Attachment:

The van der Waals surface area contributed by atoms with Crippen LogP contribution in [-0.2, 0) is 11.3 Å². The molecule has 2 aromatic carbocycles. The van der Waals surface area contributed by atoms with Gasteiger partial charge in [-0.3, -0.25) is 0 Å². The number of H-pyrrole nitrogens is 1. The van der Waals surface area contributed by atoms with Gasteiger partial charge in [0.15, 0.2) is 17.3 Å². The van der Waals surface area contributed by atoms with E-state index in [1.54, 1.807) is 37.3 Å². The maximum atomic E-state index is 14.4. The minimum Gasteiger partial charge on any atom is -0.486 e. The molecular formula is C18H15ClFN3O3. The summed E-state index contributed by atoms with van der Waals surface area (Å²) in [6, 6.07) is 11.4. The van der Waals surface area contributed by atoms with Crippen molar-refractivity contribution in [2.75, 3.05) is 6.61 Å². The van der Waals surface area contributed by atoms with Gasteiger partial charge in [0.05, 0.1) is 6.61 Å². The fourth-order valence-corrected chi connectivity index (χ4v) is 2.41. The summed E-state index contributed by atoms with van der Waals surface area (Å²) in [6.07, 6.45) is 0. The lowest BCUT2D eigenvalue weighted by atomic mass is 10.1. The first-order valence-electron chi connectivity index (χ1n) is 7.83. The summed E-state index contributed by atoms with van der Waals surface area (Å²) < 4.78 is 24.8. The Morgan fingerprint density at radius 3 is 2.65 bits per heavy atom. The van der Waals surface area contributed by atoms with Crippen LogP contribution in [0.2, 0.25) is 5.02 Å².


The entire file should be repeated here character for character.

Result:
The van der Waals surface area contributed by atoms with Crippen LogP contribution in [-0.2, 0) is 11.3 Å². The molecule has 2 aromatic carbocycles. The van der Waals surface area contributed by atoms with Gasteiger partial charge in [-0.3, -0.25) is 0 Å². The number of H-pyrrole nitrogens is 1. The van der Waals surface area contributed by atoms with Gasteiger partial charge in [0.15, 0.2) is 17.3 Å². The van der Waals surface area contributed by atoms with E-state index in [1.54, 1.807) is 37.3 Å². The maximum atomic E-state index is 14.4. The minimum Gasteiger partial charge on any atom is -0.486 e. The molecular formula is C18H15ClFN3O3. The summed E-state index contributed by atoms with van der Waals surface area (Å²) in [6, 6.07) is 11.4. The van der Waals surface area contributed by atoms with Crippen molar-refractivity contribution in [2.75, 3.05) is 6.61 Å². The van der Waals surface area contributed by atoms with Gasteiger partial charge in [0.05, 0.1) is 6.61 Å². The fourth-order valence-corrected chi connectivity index (χ4v) is 2.41. The summed E-state index contributed by atoms with van der Waals surface area (Å²) in [6.07, 6.45) is 0. The lowest BCUT2D eigenvalue weighted by atomic mass is 10.1. The first-order valence-electron chi connectivity index (χ1n) is 7.83. The summed E-state index contributed by atoms with van der Waals surface area (Å²) < 4.78 is 24.8. The Morgan fingerprint density at radius 3 is 2.65 bits per heavy atom. The van der Waals surface area contributed by atoms with Crippen LogP contribution in [0.2, 0.25) is 5.02 Å².